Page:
Healthy Habits to Prevent or Reduce Problems From Osteoporosis
You can slow the onset of osteoporosis or reduce its impact if you develop habits that build and strengthen your bones.
It is best if you start healthy habits early in life, but it's never too late. Habits that build and strengthen bones include:
- Eating a nutritious diet that includes adequate amounts of calcium and vitamin D. Both are necessary for building healthy, strong bones. Take supplements if you think you are not getting enough of these nutrients in your diet. The recommended daily calcium intake for adults is 1,000 mg to 1,200 mg a day. Postmenopausal women need 1,200 mg of calcium a day. Recommendations for vitamin D vary, but the National Osteoporosis Foundation suggests that adults up to age 50 get 400 IU to 800 IU a day. If you are age 50 or older, the recommended amount of vitamin D is 800 IU to 1,000 IU a day. Calcium and vitamin D often are packaged together.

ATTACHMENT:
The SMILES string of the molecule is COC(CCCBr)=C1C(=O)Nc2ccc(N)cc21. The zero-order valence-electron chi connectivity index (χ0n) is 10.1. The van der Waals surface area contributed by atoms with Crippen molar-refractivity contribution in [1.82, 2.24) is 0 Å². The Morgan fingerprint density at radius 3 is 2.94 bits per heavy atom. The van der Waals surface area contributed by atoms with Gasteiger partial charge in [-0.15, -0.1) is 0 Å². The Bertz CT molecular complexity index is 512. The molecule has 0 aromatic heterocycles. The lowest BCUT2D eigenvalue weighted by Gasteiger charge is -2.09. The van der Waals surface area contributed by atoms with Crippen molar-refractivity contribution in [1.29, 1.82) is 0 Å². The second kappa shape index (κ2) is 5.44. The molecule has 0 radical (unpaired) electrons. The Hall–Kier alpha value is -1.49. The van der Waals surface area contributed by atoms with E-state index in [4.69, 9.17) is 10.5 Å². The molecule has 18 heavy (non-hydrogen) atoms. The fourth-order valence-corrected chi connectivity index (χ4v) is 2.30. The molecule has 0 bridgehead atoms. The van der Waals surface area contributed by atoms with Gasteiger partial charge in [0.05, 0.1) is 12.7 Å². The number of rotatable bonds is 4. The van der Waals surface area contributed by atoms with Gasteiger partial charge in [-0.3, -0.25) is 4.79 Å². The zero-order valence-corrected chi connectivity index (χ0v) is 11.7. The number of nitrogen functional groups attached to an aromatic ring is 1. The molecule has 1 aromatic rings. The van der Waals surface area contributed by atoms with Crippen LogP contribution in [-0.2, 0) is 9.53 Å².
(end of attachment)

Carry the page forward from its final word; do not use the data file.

- Getting regular exercise. Weight-bearing exercises—such as walking, jogging, stair climbing, dancing, or lifting weights—keep bones healthy by working the muscles and bones against gravity.
To maintain healthy bones as an adult:
- Don't drink more than 1 alcoholic drink a day. Drinking more than this puts you at higher risk for osteoporosis.
- Don't smoke. Smoking puts you at a much higher risk for developing osteoporosis. Smokers lose bone density faster than people who do not smoke.
|Author||Shannon Erstad, MBA/MPH|
|Editor||Kathleen M. Ariss, MS|
|Associate Editor||Pat Truman, MATC|
|Primary Medical Reviewer||Anne C. Poinier, MD - Internal Medicine|
|Specialist Medical Reviewer||Kirtly Jones, MD - Obstetrics and Gynecology|
|Last Updated||November 21, 2008|